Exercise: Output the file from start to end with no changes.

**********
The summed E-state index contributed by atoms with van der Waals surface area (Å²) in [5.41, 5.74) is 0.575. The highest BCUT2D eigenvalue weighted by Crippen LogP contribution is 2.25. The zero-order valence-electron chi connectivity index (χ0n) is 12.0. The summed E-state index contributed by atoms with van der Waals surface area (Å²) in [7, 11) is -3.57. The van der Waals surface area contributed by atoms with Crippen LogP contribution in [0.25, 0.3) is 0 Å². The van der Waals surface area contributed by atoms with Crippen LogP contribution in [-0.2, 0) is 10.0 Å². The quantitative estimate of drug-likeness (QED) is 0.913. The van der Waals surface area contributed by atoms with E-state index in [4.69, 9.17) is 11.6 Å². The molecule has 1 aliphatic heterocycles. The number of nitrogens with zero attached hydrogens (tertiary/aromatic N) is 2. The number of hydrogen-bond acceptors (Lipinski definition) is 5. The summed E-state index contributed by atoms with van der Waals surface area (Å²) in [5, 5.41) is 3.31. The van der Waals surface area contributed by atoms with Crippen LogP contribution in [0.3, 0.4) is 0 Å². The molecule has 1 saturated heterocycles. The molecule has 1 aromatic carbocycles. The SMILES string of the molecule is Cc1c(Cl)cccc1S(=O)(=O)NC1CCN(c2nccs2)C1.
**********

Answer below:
The summed E-state index contributed by atoms with van der Waals surface area (Å²) in [5.41, 5.74) is 0.575. The highest BCUT2D eigenvalue weighted by Crippen LogP contribution is 2.25. The zero-order valence-electron chi connectivity index (χ0n) is 12.0. The summed E-state index contributed by atoms with van der Waals surface area (Å²) in [7, 11) is -3.57. The van der Waals surface area contributed by atoms with Crippen LogP contribution in [0.25, 0.3) is 0 Å². The van der Waals surface area contributed by atoms with Crippen LogP contribution in [-0.2, 0) is 10.0 Å². The quantitative estimate of drug-likeness (QED) is 0.913. The van der Waals surface area contributed by atoms with E-state index in [4.69, 9.17) is 11.6 Å². The molecule has 1 aliphatic heterocycles. The number of nitrogens with zero attached hydrogens (tertiary/aromatic N) is 2. The number of hydrogen-bond acceptors (Lipinski definition) is 5. The summed E-state index contributed by atoms with van der Waals surface area (Å²) in [5, 5.41) is 3.31. The van der Waals surface area contributed by atoms with Crippen LogP contribution in [0.3, 0.4) is 0 Å². The molecule has 1 saturated heterocycles. The molecule has 1 aromatic carbocycles. The SMILES string of the molecule is Cc1c(Cl)cccc1S(=O)(=O)NC1CCN(c2nccs2)C1.